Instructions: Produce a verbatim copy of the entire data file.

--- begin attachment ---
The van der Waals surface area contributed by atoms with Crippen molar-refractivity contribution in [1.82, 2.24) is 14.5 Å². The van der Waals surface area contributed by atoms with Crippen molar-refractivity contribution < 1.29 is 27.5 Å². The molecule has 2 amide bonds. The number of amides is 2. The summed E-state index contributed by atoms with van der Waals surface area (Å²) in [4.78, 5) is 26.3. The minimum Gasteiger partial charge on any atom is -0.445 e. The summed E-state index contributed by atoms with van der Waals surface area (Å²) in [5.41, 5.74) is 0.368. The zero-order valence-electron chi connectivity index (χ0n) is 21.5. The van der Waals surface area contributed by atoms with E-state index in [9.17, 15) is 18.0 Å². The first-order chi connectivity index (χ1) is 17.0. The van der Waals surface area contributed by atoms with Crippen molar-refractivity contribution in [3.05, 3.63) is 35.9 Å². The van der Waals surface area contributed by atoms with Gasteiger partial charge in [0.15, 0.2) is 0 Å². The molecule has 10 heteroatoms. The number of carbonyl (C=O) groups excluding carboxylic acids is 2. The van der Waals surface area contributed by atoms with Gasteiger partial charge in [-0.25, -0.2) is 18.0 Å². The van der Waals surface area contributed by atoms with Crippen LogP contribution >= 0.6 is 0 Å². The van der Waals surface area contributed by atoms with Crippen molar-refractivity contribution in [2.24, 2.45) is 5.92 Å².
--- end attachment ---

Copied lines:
The van der Waals surface area contributed by atoms with Crippen molar-refractivity contribution in [1.82, 2.24) is 14.5 Å². The van der Waals surface area contributed by atoms with Crippen molar-refractivity contribution < 1.29 is 27.5 Å². The molecule has 2 amide bonds. The number of amides is 2. The summed E-state index contributed by atoms with van der Waals surface area (Å²) in [4.78, 5) is 26.3. The minimum Gasteiger partial charge on any atom is -0.445 e. The summed E-state index contributed by atoms with van der Waals surface area (Å²) in [5.41, 5.74) is 0.368. The zero-order valence-electron chi connectivity index (χ0n) is 21.5. The van der Waals surface area contributed by atoms with E-state index in [9.17, 15) is 18.0 Å². The first-order chi connectivity index (χ1) is 17.0. The van der Waals surface area contributed by atoms with Crippen molar-refractivity contribution in [3.05, 3.63) is 35.9 Å². The van der Waals surface area contributed by atoms with Gasteiger partial charge in [0.15, 0.2) is 0 Å². The molecule has 10 heteroatoms. The number of carbonyl (C=O) groups excluding carboxylic acids is 2. The van der Waals surface area contributed by atoms with Gasteiger partial charge in [-0.25, -0.2) is 18.0 Å². The van der Waals surface area contributed by atoms with Crippen LogP contribution >= 0.6 is 0 Å². The van der Waals surface area contributed by atoms with Crippen molar-refractivity contribution in [2.24, 2.45) is 5.92 Å².